Put important links at the beginning or end of the menu. According to the serial position effect, the mind recalls items placed at the beginning and end of a list the best. By including commonly visited pages in these areas, visitors will more easily find the popular information. The most common items at the beginning or end of the menu are the home page, main products and services, contact or about pages.

Establish navigational cues. Displaying color conventions, icons, or breadcrumbs help the user understand where they are located within the website. For smaller sites, using a different text or background color is a good way to indicate what page the visitor is on. Larger sites can benefit from breadcrumbs, which more specifically show the page’s placement within the sitemap. While breadcrumbs aren’t technically part of the navigation menu, they work together.

NASA website’s breadcrumbs showing what page the user is visiting within the site structure.

4. Keep It Predictable

Usability is all about knowing what to expect! If items aren’t in the same place that they are on other sites, there needs to be a really good reason that things are different.

Link the logo to the homepage. One main rule of UX design and SEO is to include a link back to the site’s homepage on every web page. The most familiar way to do this is to link the business or website’s logo to the homepage in the navigation menu. This is something that visitors are expecting and will save them from searching for a way to find the site’s main page.

Use a clear hierarchical structure. This point is related to limiting the number of levels in the navigation menu. While important to use flat navigation in the menu, it can be difficult to limit the site structure to three levels, especially on ecommerce sites. Using a clear hierarchy of categories ensures that the user can still find what they are looking for, even with multiple categorical levels.

Modcloth’s website with a categorical hierarchy of products.

5. Keep It Responsive

Not all menus are created equal. Keep in mind that screen real estate is more important on smaller screens than large desktop monitors. Be mindful of your users’ mobile experience.

Use a hamburger menu. Desktop menus take up a lot of space if you don’t collapse them on mobile devices. Most responsive beginner-friendly website builders automatically adhere to this rule, but it’s always a good idea to make sure that visitors have access to the same usability that they do on the desktop site.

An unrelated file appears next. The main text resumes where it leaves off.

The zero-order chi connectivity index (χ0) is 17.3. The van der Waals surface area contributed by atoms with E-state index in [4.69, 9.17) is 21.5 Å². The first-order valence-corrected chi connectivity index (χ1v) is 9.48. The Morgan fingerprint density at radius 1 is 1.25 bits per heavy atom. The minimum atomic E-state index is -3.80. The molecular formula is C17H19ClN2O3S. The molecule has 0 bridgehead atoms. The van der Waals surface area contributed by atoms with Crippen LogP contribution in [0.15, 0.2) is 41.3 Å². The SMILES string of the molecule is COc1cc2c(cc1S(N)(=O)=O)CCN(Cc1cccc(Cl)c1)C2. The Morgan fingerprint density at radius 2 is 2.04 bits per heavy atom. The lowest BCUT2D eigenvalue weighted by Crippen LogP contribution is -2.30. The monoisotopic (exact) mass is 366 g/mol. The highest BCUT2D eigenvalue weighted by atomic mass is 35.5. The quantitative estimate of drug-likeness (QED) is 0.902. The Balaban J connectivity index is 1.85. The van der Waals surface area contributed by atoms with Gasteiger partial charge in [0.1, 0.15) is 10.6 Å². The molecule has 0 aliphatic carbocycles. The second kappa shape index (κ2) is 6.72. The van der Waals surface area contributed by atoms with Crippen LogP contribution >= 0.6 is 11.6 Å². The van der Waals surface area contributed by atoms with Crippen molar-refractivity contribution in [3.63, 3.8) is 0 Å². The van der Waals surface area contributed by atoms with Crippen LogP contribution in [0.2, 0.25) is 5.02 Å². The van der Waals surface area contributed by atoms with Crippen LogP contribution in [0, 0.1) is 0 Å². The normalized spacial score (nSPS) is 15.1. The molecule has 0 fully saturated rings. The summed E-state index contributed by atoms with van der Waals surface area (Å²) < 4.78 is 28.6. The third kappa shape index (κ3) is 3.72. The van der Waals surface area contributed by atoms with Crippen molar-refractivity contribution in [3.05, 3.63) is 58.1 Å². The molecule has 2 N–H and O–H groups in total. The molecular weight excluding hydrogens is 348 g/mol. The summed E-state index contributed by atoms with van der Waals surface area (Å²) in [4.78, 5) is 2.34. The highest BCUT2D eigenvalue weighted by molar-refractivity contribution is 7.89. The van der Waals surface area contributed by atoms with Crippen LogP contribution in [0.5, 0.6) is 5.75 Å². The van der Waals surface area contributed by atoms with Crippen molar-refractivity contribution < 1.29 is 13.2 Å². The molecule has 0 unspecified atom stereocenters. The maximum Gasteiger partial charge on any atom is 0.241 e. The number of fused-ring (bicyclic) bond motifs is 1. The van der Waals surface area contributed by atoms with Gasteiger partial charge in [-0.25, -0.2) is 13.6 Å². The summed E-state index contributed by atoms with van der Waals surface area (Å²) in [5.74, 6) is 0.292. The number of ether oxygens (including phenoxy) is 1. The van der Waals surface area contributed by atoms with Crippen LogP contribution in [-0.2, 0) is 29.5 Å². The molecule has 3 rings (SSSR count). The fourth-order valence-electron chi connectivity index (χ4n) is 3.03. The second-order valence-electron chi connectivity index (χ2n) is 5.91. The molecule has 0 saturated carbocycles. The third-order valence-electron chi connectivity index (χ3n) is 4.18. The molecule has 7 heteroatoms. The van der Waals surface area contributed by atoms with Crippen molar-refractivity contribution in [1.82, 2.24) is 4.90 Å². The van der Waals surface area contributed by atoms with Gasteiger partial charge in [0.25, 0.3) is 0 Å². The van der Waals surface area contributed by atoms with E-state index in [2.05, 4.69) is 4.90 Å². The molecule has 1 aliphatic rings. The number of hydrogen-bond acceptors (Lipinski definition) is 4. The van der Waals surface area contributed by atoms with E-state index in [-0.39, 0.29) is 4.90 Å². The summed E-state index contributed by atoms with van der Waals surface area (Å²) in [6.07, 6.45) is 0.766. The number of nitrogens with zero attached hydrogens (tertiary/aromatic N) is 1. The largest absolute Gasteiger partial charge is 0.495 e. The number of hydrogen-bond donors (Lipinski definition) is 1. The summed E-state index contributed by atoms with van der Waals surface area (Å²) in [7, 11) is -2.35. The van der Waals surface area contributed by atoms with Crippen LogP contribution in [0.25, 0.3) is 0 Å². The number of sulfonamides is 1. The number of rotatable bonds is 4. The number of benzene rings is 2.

Top Of The List’s mobile hamburger menu

Remove hover interactions. While testing for a responsive menu, remember to also remove any features that involve using a cursor, like hover interactions. Often hover interactions are translated into screen taps. For desktop menus that show dropdowns on hover, a screen tap to show the dropdown makes sense. But for menus that have more elaborate interactions upon hovering, it is obnoxious to have to tap multiple times to make those actions occur.

For example, this demo on the Codrops blog shows hover interactions on the desktop site but removes those interactions on mobile to make navigation easier:

Hover interactions on the Codrops blog demo site

While it isn’t always possible to follow every usability rule, keep these tips in mind when creating a helpful nav menu. Currently, there are an estimated 1.18 billion websites on the internet and it only takes a mouse click for visitors to go somewhere else. While you may have designed a really pretty website with an innovative menu, people are not going to put the effort into navigating the site unless they know where to go. Never expect users to be willing to learn how to navigate your site. 

If you need help designing and building a usable site, contact Top Of The List!

About the Author

Mandie Allietta, Technical SEO Specialist

Mandie Allietta

Technical SEO Specialist II

Mandie joined Top Of The List in 2018 and has a degree in Web Development. She lives in Grand Rapids, MI with her chihuahua-mix, Potato.